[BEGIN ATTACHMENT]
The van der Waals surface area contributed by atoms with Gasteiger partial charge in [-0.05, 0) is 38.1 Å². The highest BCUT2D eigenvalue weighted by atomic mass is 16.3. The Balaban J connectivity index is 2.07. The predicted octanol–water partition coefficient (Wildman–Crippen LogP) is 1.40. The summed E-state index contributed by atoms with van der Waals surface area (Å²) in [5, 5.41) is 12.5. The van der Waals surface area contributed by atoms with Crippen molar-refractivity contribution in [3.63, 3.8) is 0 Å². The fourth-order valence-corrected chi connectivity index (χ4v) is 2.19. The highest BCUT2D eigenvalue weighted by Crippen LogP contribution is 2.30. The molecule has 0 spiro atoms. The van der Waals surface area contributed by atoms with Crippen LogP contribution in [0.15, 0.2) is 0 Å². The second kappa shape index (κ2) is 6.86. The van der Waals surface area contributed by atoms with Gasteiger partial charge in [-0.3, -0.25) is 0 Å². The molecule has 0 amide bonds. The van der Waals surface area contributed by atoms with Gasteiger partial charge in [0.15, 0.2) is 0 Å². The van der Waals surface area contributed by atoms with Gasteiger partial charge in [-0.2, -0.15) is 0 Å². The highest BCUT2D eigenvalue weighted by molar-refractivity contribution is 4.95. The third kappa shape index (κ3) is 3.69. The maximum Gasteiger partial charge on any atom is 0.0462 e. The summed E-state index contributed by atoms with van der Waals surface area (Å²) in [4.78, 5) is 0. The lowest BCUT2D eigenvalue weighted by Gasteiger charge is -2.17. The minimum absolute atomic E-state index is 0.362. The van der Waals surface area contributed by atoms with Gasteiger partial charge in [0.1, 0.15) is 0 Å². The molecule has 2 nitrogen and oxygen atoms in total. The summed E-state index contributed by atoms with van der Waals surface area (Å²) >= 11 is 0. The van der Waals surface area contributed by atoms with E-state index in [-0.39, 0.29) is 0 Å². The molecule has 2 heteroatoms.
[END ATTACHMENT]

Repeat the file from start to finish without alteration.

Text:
The van der Waals surface area contributed by atoms with Gasteiger partial charge in [-0.05, 0) is 38.1 Å². The highest BCUT2D eigenvalue weighted by atomic mass is 16.3. The Balaban J connectivity index is 2.07. The predicted octanol–water partition coefficient (Wildman–Crippen LogP) is 1.40. The summed E-state index contributed by atoms with van der Waals surface area (Å²) in [5, 5.41) is 12.5. The van der Waals surface area contributed by atoms with Crippen molar-refractivity contribution in [3.63, 3.8) is 0 Å². The fourth-order valence-corrected chi connectivity index (χ4v) is 2.19. The highest BCUT2D eigenvalue weighted by Crippen LogP contribution is 2.30. The molecule has 0 spiro atoms. The van der Waals surface area contributed by atoms with Crippen LogP contribution in [0.15, 0.2) is 0 Å². The second kappa shape index (κ2) is 6.86. The van der Waals surface area contributed by atoms with Gasteiger partial charge in [-0.3, -0.25) is 0 Å². The molecule has 0 amide bonds. The van der Waals surface area contributed by atoms with Gasteiger partial charge in [0.15, 0.2) is 0 Å². The van der Waals surface area contributed by atoms with Gasteiger partial charge in [-0.2, -0.15) is 0 Å². The highest BCUT2D eigenvalue weighted by molar-refractivity contribution is 4.95. The third kappa shape index (κ3) is 3.69. The maximum Gasteiger partial charge on any atom is 0.0462 e. The summed E-state index contributed by atoms with van der Waals surface area (Å²) in [4.78, 5) is 0. The lowest BCUT2D eigenvalue weighted by Gasteiger charge is -2.17. The minimum absolute atomic E-state index is 0.362. The van der Waals surface area contributed by atoms with Gasteiger partial charge in [0.1, 0.15) is 0 Å². The molecule has 2 nitrogen and oxygen atoms in total. The summed E-state index contributed by atoms with van der Waals surface area (Å²) >= 11 is 0. The van der Waals surface area contributed by atoms with E-state index in [-0.39, 0.29) is 0 Å². The molecule has 2 heteroatoms.